Paul L. Caron

Thursday, October 25, 2007

Tax Consequences of a Red Sox World Series Victory

Red_sox_2I previously blogged the tax consequences of furniture store giveaways in connection with victories by local sports teams -- Chicago Bears v. Green Bay Packers and UCLA v. USC.  The latest variation is Jordan's Furniture in Boston, which ran a "Monster" promotion (named after the left field Green Monster in Fenway Park) this Spring that promised that customers who purchased furniture between March 7 and April 16 would have their entire purchase price refunded if the Red Sox went on to win the 2007 World Series.  See the full terms and conditions here.

From the Freakonomics Blog:

The chain, which is owned by Berkshire Hathaway Inc., sensibly bought an insurance policy to cover the possibility of a Sox victory. While Jordan’s declined recently to comment to on any details, the chain’s CEO earlier told that he had “bought insurance that is going to cover the whole thing. I would never have done it if I was going to be rooting against the Red Sox, let’s put it that way.”

The full cost of the promotion reportedly amounted to the “license fee paid to the Red Sox to use their name, advertising spots, and a little bit of insurance.” Meanwhile Jordan’s executives reportedly estimated that the promotion’s total sales might top $20 million. ...

The Boston promotion caused a stir with Massachusetts authorities after locals raised charges of illegal gambling, according to the Boston Globe. Because of the high ticket items available for rebate, along with the substantial risk involved, debate arose over whether the sales were lotteries, classified as illegal gambling in both states. Ultimately, the Massachusetts Attorney General ruled that the sale showed “no evidence of consumer harm,” and let Jordan’s alone. Still, there’s at least one party outside of New York and Cleveland rooting firmly against the Sox this year: whoever holds the Jordan’s insurance policy.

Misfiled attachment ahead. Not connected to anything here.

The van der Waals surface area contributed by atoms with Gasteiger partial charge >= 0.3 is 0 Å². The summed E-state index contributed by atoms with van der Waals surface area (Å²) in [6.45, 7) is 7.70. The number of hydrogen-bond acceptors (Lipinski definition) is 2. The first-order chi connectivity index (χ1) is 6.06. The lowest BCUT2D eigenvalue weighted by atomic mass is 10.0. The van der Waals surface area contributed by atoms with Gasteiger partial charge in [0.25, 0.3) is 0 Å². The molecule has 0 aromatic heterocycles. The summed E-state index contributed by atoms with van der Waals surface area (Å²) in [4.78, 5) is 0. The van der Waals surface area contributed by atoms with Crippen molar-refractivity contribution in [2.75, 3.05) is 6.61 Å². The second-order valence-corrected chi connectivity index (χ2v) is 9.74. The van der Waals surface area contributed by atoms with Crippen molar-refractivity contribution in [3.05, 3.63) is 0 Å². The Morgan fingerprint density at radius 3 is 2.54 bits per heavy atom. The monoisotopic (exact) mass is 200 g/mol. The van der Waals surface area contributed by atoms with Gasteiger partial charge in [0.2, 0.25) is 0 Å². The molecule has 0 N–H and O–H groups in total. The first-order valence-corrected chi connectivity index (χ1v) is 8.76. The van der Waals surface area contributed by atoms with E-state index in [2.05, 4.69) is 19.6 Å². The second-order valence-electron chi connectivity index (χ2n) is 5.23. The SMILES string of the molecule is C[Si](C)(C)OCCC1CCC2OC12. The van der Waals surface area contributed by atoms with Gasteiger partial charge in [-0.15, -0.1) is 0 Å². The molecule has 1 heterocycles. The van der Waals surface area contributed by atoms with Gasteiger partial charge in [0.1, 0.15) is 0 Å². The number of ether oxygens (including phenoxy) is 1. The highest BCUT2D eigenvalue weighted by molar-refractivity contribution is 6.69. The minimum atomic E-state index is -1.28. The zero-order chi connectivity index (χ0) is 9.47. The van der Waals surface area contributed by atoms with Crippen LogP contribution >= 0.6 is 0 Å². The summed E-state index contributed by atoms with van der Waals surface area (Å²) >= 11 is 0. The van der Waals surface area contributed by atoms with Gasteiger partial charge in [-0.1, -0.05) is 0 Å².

From ABC News:

[Eliot Tatelman, president and CEO of Jordan's] refused to say exactly how much furniture Jordan's sold during the "Monster Deal" promotion, but did say it was just short of 30,000 orders. He would not give a dollar figure.

"They're large orders. There were a lot of dollars involved in this," Tatelman said. "We're not selling $100 items. We're selling $1,000 sofas and $600 pieces, and so forth." If each order was just $500 — a pretty conservative estimate — then Jordan's might end up giving away more than $15 million. ...

So, how much did Jordan's Furniture spend on the prize insurance? Tatelman wouldn't say, but the cost was in the millions. Mark Gilmartin is president of Odds On Promotions, a Reno, Nev., company that underwrites such insurance policies. While he didn't do a policy for Jordan's, the furniture store did seek a quote from him. Gilmartin would have insured the contest for 30% of the value of all the furniture given away. Using the conservative $15 million prize tally, that means the insurance would have cost Jordan's $4.5 million.

Tax issues raised in the promotion include:

  • Is the store owner required to give each of the customers a Form 1099-Misc?  Jordan's says yes.
  • Can the customers avoid reporting income on the transaction by treating it as a rebate of the purchase price?
  • What is the customers' basis in the furniture?
  • Can the transaction instead be treated as a wager (a purchase of both the furniture and a lottery ticket to win back the purchase price)?

Other press and blogosphere coverage:

(Hat Tip: Eric Lustig.)

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Congratulations to the Red Sox. And congrats, too, to folks who bought furniture this spring at Jordan's Furniture. According to the Boston Globe, the local chain promised free furniture to customers who bought items between March 7 and April 16 if the... [Read More]

Tracked on Oct 28, 2007 11:27:24 PM